A fistula is an irregular connection between two epithelialized surfaces. It can be classified or named based on which organs it connects. A connection between the colon and the bladder is termed a “colovesicular fistula.” To understand this disease process and the operative planning, clinicians must understand the intricate anatomy of the pelvis and the organs it contains.
Sigmoid colon begins as the descending colon crosses the pelvic brim. The sigmoid colon is relatively mobile compared to the more fixed descending colon. Sigmoid colon varies in length ranging from 15 to 50 cm (average of 38 cm). The rectosigmoid junction (defined by  located at the level of the sacral promontory or  where the taeniae converge) marks the transition from the sigmoid colon to the rectum. The rectum is bordered anteriorly by Denonvilliers’ fascia, which separates the rectum from the prostate/seminal vesicles in men, and separates the rectum from the vagina in women.
Histologically the colon has four layers, from deep to superficial:
The blood supply to the rectum and sigmoid colon is primarily from the inferior mesenteric artery (IMA). IMA gives off the left colic to the ascending colon, sigmoidal branches to the sigmoid colon and the superior rectal artery to the proximal rectum. The terminal branches of these arteries form an anastomotic arcade with the adjacent branches.
The urinary bladder is situated in the retropubic space (Retzius) and is considered extra-peritoneal. In a male patient, the posterior bladder wall lies adjacent to the anterior sigmoid colon and rectum. In the female patient, the superior bladder abuts the lower uterus, and the bladder base sits adjacent to the anterior portion of the vaginal wall. The uterus separates the colon from the bladder making fistula between them much less common in females.
The ureters leave the renal pelvis and course anterior to the psoas muscle. They diverge medially at the pelvic brim crossing anterior to the iliac vessels near their bifurcation. They course along the pelvic sidewall and pass under the uterine artery in women and finally enter the bladder at the lateral aspect of the base.
Generally, causes of fistulas can be remembered with the simple mnemonic FRIENDS. Foreign body, Radiation, Inflammatory Bowel Disease, Epithelialization, Neoplasm, Distal obstruction, Sepsis (infection).
The most common cause of colovesicular fistulas is the sequelae of complicated diverticulitis and accounts for over two-thirds of cases . The second most common cause is a malignancy in 10% to 20% of cases and is usually adenocarcinoma of the colon. Crohn’s colitis is the third most common cause (5% to 7% of cases) and usually is a result of long-standing disease .
Other less common causes of colovesicular fistulas are iatrogenic injury secondary to surgery or procedures, pelvic radiation, abdominal trauma, and tuberculosis (TB).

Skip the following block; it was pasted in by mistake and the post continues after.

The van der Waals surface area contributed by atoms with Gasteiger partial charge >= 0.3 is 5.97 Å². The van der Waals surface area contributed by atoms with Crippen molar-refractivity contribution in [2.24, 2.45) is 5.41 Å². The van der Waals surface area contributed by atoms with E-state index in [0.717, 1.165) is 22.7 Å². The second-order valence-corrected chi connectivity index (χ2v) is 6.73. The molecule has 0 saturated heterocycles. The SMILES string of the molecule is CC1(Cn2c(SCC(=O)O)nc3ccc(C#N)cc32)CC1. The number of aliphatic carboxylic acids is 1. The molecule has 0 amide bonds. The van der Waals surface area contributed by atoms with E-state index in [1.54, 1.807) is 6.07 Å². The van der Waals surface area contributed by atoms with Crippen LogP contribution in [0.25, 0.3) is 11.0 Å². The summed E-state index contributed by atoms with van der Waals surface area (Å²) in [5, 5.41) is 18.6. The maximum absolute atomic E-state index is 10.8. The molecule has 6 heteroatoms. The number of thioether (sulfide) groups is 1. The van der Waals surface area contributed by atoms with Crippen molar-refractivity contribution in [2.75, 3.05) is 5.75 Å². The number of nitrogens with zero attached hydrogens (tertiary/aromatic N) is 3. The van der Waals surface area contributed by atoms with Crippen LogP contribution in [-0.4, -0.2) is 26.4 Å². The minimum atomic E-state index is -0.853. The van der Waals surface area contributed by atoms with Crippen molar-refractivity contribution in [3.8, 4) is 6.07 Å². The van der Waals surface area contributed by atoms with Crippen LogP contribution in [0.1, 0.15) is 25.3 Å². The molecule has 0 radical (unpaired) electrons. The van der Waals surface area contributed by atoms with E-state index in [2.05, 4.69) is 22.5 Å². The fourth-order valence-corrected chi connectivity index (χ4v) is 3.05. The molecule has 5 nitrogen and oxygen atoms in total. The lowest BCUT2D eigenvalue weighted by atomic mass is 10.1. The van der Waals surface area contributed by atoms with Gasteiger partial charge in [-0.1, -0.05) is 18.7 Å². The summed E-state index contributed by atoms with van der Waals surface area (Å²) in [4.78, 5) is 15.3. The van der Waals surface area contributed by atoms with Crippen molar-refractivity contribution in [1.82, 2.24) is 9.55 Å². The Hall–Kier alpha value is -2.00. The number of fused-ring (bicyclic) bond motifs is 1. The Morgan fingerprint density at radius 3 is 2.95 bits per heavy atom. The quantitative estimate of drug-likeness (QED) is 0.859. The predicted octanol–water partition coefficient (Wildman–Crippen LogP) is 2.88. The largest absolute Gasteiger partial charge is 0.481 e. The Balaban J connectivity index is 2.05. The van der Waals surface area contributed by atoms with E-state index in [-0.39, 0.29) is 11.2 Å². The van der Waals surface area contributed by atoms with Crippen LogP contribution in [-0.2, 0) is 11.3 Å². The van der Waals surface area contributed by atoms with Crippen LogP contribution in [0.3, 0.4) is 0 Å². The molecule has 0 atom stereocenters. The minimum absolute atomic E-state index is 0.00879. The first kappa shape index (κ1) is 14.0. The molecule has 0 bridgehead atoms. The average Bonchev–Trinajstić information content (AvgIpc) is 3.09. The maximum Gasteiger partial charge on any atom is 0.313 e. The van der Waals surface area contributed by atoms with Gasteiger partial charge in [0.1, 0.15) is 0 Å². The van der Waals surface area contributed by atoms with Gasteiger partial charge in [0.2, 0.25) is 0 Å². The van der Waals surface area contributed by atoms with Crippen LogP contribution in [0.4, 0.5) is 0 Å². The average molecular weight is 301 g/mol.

Diverticular disease, the most common etiology for the development of colovesicular fistulas, is a very common disease of western society. Patients older than 60 years of age have a 30% chance of developing diverticulosis and patients older than 80 years of age have an approximately 70% chance. Fifteen percent to 25% of patients with diverticulosis will develop diverticulitis in their lifetime , however in a 2013 retrospective review they demonstrated only a 4% lifetime risk . The incidence of having a colovesicular fistula in the presence of diverticular disease is 2% to 23% .
The average age at presentation for colovesicular fistulas is between 55 and 75 years of age. There is a male predominance secondary to females having a uterus , and the majority of females that do develop colovesicular fistulas have had a prior hysterectomy .
The pathophysiology leading to the development of colovesicular fistulas can differ depending on the specific etiology.
The pathophysiology behind colovesicular fistula formation begins with the formation of diverticula in the sigmoid colon. These are false diverticula characterized by the protrusion of the mucosa and submucosa through the muscularis propria at the point of entry of the vasa recta (blood supply to the mucosa/submucosa and a point of relative weakness in the colonic wall on the mesenteric side). These outpouchings occur mainly secondary to high intraluminal pressure which is exacerbated by muscularis hypertrophy, altered colonic motility, and narrowing of the lumen. The theory that fecaliths obstruct the lumen of the diverticula leading to distention and perforation is now out of date. The more reasonable theory is that increased intraluminal pressure with abnormal peristalsis directs force radially into the diverticula and cause micro or macro perforations which are characterized as diverticulitis. This may result in a diverticular abscess or phlegmon that ruptures into an adjacent organ (i.e., the bladder) and creates a fistula.
The most common malignant etiology of colovesicular fistulas is colonic adenocarcinoma directly invading the urinary bladder and forming an abnormal connection.
Long-standing transmural inflammation results in the formation of fistulae between the colon and other organs (bladder, bowel, uterus, vagina). Up to 35% of patient with Crohn’s disease develop fistulas. Most commonly these involve the small intestine leading to entero-entero, entero-colonic, ileo-sigmoid, and entero-cutaneous fistulae, among others. Rarely, long-standing Crohn’s colitis of the sigmoid colon can lead to colovesicular or colovaginal fistulas.
Histologic examination is also dependent on etiology.
Crohn’s Disease: Lymphoid aggregates, transmural inflammation, non-caseating granulomas